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INDIA ISN’T PREPARED TO MEET ITS DEFENCE NEEDS

Introduction

India’s military security challenges, both current and long-term, came into unintended focus in this month, with the increase in foreign direct investment in defence manufacturing to 74% being announced as a part of the Economic Stimulus Package.

India’s Military Security Situation

  • The eastern Ladakh sector saw a stand-off between Indian and Chinese soldiers in the Pangong Tso sector.
  • Nepal summoned the Indian ambassador on May 11 to lodge a protest against the construction of a road by India in an area (Lipu Lekh pass to Dharchula in Uttarakhand) that Kathmandu claims lies within its territory.
  • Reports have emerged of China enhancing its Indian Ocean (IO) footprint in an island proximate to Male in the Maldives.
  • The regional strategic environment became rough for India when China acquired nuclear weapons in October 1964; the subsequent Sino-Pakistan weapons of mass destruction (WMD) covert cooperation presented Delhi with a sui generis security conundrum.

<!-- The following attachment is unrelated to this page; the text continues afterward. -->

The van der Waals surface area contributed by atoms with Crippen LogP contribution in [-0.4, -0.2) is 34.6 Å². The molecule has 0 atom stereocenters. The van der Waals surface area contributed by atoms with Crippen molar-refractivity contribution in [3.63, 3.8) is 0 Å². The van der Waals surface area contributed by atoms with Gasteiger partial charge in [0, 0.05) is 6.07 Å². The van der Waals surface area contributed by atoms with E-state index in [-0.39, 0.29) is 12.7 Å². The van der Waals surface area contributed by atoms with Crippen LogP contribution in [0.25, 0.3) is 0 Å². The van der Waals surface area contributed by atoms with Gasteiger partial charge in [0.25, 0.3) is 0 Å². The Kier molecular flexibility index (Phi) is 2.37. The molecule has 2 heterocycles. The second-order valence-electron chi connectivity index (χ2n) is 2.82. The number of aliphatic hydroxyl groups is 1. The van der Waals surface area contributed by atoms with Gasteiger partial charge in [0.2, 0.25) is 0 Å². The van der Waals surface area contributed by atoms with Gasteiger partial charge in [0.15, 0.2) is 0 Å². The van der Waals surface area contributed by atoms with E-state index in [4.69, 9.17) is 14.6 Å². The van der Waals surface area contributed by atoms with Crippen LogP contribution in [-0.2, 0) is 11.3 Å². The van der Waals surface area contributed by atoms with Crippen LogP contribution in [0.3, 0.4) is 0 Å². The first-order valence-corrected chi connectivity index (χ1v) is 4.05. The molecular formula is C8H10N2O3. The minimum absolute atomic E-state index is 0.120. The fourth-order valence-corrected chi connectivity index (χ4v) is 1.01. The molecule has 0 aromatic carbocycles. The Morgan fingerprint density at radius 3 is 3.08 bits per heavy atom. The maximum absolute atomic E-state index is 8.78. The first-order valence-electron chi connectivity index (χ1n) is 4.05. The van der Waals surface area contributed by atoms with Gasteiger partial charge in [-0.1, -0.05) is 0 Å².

India’s Capacity to Handle

  • For years experts have been pointing out that the annual defence allocation cannot sustain the kind of human, material and inventory profile that India needs. The last defence budget (excluding pensions) was ~3,37,000 crore. The amount available for modernisation of equipment and new acquisitions was shrinking to about 32% from the optimum of 40% of the budget.
  • The fiscal deficit is set to breach the recommended 3.5% limit, Thus, it is unlikely that the armed forces will receive anything close to ~3,50,000 crore.

Way Forward

  • Given that the Covid-19 challenge and its accumulating debris of economic devastation and human destitution will be the higher national priority for some years, India will have to embark on a radical review of its security challenges and the road map to deal with this complex spectrum.
  • Many nations are facing a similar predicament, but some abiding elements in the Indian context must be noted. Strategic geography and its attendant security exigencies will not change due to the pandemic.
  • The low-intensity conflict stoked by Pakistan and the internal security fabric will be turbulent and the political apex will seek to assuage national sentiment in this regard.
  • What kind of military capability India needs, its technological contour, and how this can be both nurtured and sustained in an affordable manner in a post-Covid-19 world needs careful and objective assessment.

-Source: Hindustan Times

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October 2022
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